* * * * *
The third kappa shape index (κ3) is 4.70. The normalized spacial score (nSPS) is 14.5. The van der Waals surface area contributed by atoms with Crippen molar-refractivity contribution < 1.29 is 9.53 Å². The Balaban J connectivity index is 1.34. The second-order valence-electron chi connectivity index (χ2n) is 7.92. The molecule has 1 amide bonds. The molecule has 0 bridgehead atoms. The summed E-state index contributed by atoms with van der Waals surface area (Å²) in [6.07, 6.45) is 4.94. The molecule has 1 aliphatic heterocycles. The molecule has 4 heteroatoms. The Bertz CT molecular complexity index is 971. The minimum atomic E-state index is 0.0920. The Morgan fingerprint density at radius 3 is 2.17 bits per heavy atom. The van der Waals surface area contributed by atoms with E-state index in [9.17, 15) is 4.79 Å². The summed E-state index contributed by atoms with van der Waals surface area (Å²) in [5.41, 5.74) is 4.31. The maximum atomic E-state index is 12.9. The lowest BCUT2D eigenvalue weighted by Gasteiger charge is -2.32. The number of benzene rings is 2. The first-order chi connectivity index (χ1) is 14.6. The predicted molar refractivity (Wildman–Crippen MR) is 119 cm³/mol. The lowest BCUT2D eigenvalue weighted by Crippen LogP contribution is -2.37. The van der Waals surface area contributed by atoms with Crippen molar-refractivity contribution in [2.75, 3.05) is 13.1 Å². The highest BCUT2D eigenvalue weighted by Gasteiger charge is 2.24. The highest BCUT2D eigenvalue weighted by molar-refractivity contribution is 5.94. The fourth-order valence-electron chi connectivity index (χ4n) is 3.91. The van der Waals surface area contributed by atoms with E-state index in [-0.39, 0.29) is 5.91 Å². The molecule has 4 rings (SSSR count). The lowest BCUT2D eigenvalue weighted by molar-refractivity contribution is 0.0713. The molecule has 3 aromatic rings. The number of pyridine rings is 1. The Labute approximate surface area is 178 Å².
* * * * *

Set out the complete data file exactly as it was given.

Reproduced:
The third kappa shape index (κ3) is 4.70. The normalized spacial score (nSPS) is 14.5. The van der Waals surface area contributed by atoms with Crippen molar-refractivity contribution < 1.29 is 9.53 Å². The Balaban J connectivity index is 1.34. The second-order valence-electron chi connectivity index (χ2n) is 7.92. The molecule has 1 amide bonds. The molecule has 0 bridgehead atoms. The summed E-state index contributed by atoms with van der Waals surface area (Å²) in [6.07, 6.45) is 4.94. The molecule has 1 aliphatic heterocycles. The molecule has 4 heteroatoms. The Bertz CT molecular complexity index is 971. The minimum atomic E-state index is 0.0920. The Morgan fingerprint density at radius 3 is 2.17 bits per heavy atom. The van der Waals surface area contributed by atoms with E-state index in [9.17, 15) is 4.79 Å². The summed E-state index contributed by atoms with van der Waals surface area (Å²) in [5.41, 5.74) is 4.31. The maximum atomic E-state index is 12.9. The lowest BCUT2D eigenvalue weighted by Gasteiger charge is -2.32. The number of benzene rings is 2. The first-order chi connectivity index (χ1) is 14.6. The predicted molar refractivity (Wildman–Crippen MR) is 119 cm³/mol. The lowest BCUT2D eigenvalue weighted by Crippen LogP contribution is -2.37. The van der Waals surface area contributed by atoms with Crippen molar-refractivity contribution in [2.75, 3.05) is 13.1 Å². The highest BCUT2D eigenvalue weighted by Gasteiger charge is 2.24. The highest BCUT2D eigenvalue weighted by molar-refractivity contribution is 5.94. The fourth-order valence-electron chi connectivity index (χ4n) is 3.91. The van der Waals surface area contributed by atoms with E-state index in [-0.39, 0.29) is 5.91 Å². The molecule has 4 rings (SSSR count). The lowest BCUT2D eigenvalue weighted by molar-refractivity contribution is 0.0713. The molecule has 3 aromatic rings. The number of pyridine rings is 1. The Labute approximate surface area is 178 Å².